Welcome to our three-part series covering NYC Fashion Week! We are pleased to bring you a firsthand look at the Spring 2009 collection of not one, not two, but THREE talented young Asian female fashion designers over the course of this week.
I had the pleasure of attending the Bryant Park debut show of our first feature, Thuy Diep, a fast-rising star of the designer women’s ready-to-wear market. Lan and I arrived at the Salon at Bryant Park about 10 minutes before the show was scheduled to start (9pm). After all was said and done with navigating the masses and waiting on lines, we finally got into the show at 9:30pm and of course the lights didn’t dim until 9:40pm. This, I assume, is not an uncommon way to run things in the fashion world and the explanation for the term “fashionably late.”
Thuy’s Spring 09 line was lovely. It was inpsired by Naomi Watt’s character Kitty Fane from The Painted Veil, a classic emblem of worldliness and strength that Thuy reimagines as the “Chic Pragmatist” of contemporary society. Given the Chinese setting of the movie and Thuy’s own roots as the daughter of Vietnamese tailors, I expected to see a lot of Asian-influenced design. Indeed her use of billowy forms and constant play of ying-yang like contrasts in colors, materials, and textures reflected such considerations. There was a fairly regular switching pattern from light to dark with each model that came down the runway, and within each look Thuy had cleverly juxtaposed bright techno-synthetic colors (teals, purples, oranges, and silvers) with natural ones (beiges, browns, and blacks), shiny flowing fabrics with matted structured materials, ethereal single-item dresses with layered, paneled sets, etc. Yet she was careful to maintain some steady themes such as bulbous, wispy hair, blue laced ankle boots by Lincoln’s New York, big glittery earrings, trompe l’oeil drapery, and a sexy little horizontal slit on the upper arm of each sleeve.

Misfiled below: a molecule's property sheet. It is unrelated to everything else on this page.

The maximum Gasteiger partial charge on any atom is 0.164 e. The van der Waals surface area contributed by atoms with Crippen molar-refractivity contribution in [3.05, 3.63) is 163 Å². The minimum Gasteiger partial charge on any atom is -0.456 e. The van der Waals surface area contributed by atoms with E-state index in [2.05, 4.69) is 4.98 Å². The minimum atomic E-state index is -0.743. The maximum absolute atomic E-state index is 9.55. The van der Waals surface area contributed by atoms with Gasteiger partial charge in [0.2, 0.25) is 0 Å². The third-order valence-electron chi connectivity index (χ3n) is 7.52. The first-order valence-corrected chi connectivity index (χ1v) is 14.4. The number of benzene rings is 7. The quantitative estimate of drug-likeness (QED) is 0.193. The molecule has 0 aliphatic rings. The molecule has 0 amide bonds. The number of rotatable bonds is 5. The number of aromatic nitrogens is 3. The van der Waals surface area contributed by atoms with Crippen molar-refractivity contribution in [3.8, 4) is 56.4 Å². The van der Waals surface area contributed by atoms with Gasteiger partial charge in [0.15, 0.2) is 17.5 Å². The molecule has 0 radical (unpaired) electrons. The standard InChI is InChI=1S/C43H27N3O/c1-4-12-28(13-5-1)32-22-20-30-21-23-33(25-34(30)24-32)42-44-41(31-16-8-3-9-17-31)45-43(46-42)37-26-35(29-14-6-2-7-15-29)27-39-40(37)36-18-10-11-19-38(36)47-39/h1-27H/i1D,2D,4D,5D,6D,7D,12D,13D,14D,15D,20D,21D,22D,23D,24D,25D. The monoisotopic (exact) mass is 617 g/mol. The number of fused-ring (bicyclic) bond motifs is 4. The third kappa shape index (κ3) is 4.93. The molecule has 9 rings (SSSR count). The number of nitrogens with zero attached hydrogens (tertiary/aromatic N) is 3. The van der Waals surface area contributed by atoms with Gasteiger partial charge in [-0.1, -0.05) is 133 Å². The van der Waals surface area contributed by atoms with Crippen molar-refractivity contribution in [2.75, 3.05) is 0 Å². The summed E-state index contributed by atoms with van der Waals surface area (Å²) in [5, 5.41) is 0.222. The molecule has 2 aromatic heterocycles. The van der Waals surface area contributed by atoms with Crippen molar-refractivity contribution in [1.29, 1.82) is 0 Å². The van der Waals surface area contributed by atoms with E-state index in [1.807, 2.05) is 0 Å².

What I loved most about the design quality was how wearable they were and how much they spoke to my own tastes - casual, clean, and comfortable looking pieces that demonstrate a keen sensitivity to harmony and careful editing of decorative elements such as ruffles and belts. Some of the looks were not perfectly constructed or looked a bit out of place with her vision, i.e. there was one shirt that was way too thin and clingy to wear without a bra and a skirt that I’m not sure was intentionally asymmetrical. Overall, however, it was very clear that Thuy is a very intellectual and skilled designer who gives a lot of thought to the way her clothing moves with the body and fits into the modern woman’s lifestyle. I can’t wait to see her designs mature and showcased at future Fashion Weeks!
I also thought I’d mention that Thuy herself is really pretty and her shiny long hair perfectly matched the movement and texture of the self-designed outfit she wore on the runway at the end. I love it when the designer looks just as fashionable and lovely as the models. How depressing is it when a designer comes out in yucky jeans and unshaved after all that glamour and glitz?
Outside of the fashion show itself, I was most impressed with the centerpiece arrangement of the main tent - a Swarovski chandelier creation draped over a fountain encircled with poppies and different interpretations by famous designers of Dorothy’s iconic Ruby Slippers from The Wizard of Oz in celebration of its 70th Anniversary. Complete with HD screens displaying runway shows from the last few days, this lavish and brilliant centerpiece was the crowning image of what Fashion Week represents in the popular imagination - fabulosity ;D
Take a look at our selections from the event and the line, brought to you by our very own Lan!
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